Meet Naseem Saiyed
left, Naseem Saiyedcenter,and right, artist's
conceptions respectively of High Speed Civil Transport and X-33
Who am I and what do I do
Karachi, Pakistan in the 1970's was hardly the economic center of the world, and my family could barely support the six of us. As a child, I was not aware of the difficulties that lay ahead, I just wanted to fly airplanes, to be free like a bird. My dream of becoming a pilot, however, was an extremely distant possibility. In the 70's my family, settled in the USA. This was the opportunity of a lifetime. My Mom always emphasized the importance of getting an educationI followed her advice and took classes in aeronautics, math, and physics. My love of airplanes grew even stronger in school.
I got here?
I had worked hard in flight school, and received grades that were good enough to win me scholarships at the University of Portland. These scholarships reduced my tuition significantly. I made up the difference by working 2030 hours a week as tutor, lab assistant and student engineer. I continued the momentum from flight school and took tough coursessometimes five or six in a semester. This hard work paid off when, four years later, I was offered a position at NASA Glenn Research Center (then NASA Lewis Research Center) 3 months before graduation in 1987. I did not stop going to school after joining NASA. NASA in fact encourages its employees to continue learning. I went back to school while working full time at NASA Glenn, and received a Master of Science in Fluid and Thermal Engineering from Case Western Reserve University.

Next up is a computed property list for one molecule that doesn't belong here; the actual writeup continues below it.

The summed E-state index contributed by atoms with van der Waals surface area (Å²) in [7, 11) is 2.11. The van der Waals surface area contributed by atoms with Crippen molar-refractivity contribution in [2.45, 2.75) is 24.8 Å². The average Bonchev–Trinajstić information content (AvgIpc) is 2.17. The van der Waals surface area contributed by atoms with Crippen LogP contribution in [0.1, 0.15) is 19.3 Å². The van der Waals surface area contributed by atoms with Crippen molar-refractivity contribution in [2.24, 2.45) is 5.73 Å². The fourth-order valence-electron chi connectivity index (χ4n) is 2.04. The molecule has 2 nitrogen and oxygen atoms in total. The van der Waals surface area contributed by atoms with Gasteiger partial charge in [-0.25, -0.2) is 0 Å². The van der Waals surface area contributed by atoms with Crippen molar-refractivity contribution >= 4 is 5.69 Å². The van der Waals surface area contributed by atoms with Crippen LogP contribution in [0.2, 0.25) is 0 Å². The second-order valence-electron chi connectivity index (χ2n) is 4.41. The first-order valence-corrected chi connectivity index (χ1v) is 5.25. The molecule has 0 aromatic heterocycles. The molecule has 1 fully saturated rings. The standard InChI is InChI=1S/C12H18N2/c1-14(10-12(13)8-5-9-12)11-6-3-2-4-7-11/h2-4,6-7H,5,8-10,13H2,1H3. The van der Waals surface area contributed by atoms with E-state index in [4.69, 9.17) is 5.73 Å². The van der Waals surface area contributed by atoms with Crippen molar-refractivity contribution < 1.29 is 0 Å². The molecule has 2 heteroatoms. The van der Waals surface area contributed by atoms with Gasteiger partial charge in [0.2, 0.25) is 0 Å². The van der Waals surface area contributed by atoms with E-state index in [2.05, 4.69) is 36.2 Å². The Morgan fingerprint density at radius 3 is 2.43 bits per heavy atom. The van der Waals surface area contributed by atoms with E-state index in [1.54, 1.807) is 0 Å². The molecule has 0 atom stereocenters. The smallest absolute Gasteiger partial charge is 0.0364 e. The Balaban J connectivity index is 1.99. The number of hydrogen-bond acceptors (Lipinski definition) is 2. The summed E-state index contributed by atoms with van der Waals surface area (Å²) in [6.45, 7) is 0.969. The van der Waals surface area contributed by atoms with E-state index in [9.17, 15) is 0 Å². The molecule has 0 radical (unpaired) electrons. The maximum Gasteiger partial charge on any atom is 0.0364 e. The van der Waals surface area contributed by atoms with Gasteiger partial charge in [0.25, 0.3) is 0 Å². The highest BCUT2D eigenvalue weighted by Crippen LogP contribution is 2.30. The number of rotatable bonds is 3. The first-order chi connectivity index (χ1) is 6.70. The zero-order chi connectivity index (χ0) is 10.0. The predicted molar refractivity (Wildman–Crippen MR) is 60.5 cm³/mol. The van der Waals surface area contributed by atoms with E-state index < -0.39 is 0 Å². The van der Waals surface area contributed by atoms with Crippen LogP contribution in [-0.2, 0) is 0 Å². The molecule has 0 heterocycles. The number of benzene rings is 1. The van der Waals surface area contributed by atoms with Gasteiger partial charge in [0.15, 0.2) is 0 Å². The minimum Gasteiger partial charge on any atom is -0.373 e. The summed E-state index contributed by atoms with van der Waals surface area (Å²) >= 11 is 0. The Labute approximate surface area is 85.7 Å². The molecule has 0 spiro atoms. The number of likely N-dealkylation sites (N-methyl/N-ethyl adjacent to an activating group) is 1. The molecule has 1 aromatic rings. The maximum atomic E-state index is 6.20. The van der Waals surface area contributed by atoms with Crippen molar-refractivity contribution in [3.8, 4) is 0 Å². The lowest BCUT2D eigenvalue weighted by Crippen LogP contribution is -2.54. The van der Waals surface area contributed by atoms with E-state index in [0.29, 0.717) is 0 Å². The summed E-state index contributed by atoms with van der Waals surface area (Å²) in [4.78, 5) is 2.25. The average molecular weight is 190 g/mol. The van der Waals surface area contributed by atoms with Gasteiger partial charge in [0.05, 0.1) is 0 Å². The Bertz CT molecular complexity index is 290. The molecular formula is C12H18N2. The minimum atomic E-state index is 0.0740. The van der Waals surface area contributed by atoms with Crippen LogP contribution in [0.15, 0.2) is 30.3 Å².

What have I done?
I then moved to aeronautics, working in the Acoustics Technology Branch. I led several experiments at the AeroAcoustic Propulsion Lab (AAPL) to reduce the exhaust noise from the High Speed Civil Transport (a 2.2 Mach commercial airliner), from medium and long-range aircrafts, and from business jets. Once proven to work on model scale in the AAPL and elsewhere within NASA, we went on to test these noise reduction technologies on full scale engines, on engines mounted on pods, and finally on real airplanes. Click on video (2.8 MB) to view and to listen to one of our tests, where we compared the improved exhaust nozzle design on NASA's Learjet 616 to the original design (baseline). If you listen carefully, you'll notice the reduced noise levels in the improved design.
Last year I was selected to participate in a year long NASA Professional Development Program (the PDP). The participants in this program choose to enhance their careers by developing leadership skills in any part of NASAhence continuing education and experience. I choose NASA HQwhere I currently work. I do not know exactly what I will be doing after the professional leadership training ends, but I know that it will be even more exciting than before. I am looking forward to the future. We write reports on everything we do, so we can communicate what we learned with our colleagues around the world, and with future scientists and engineers like yourself.
Last Updated: November 20, 2001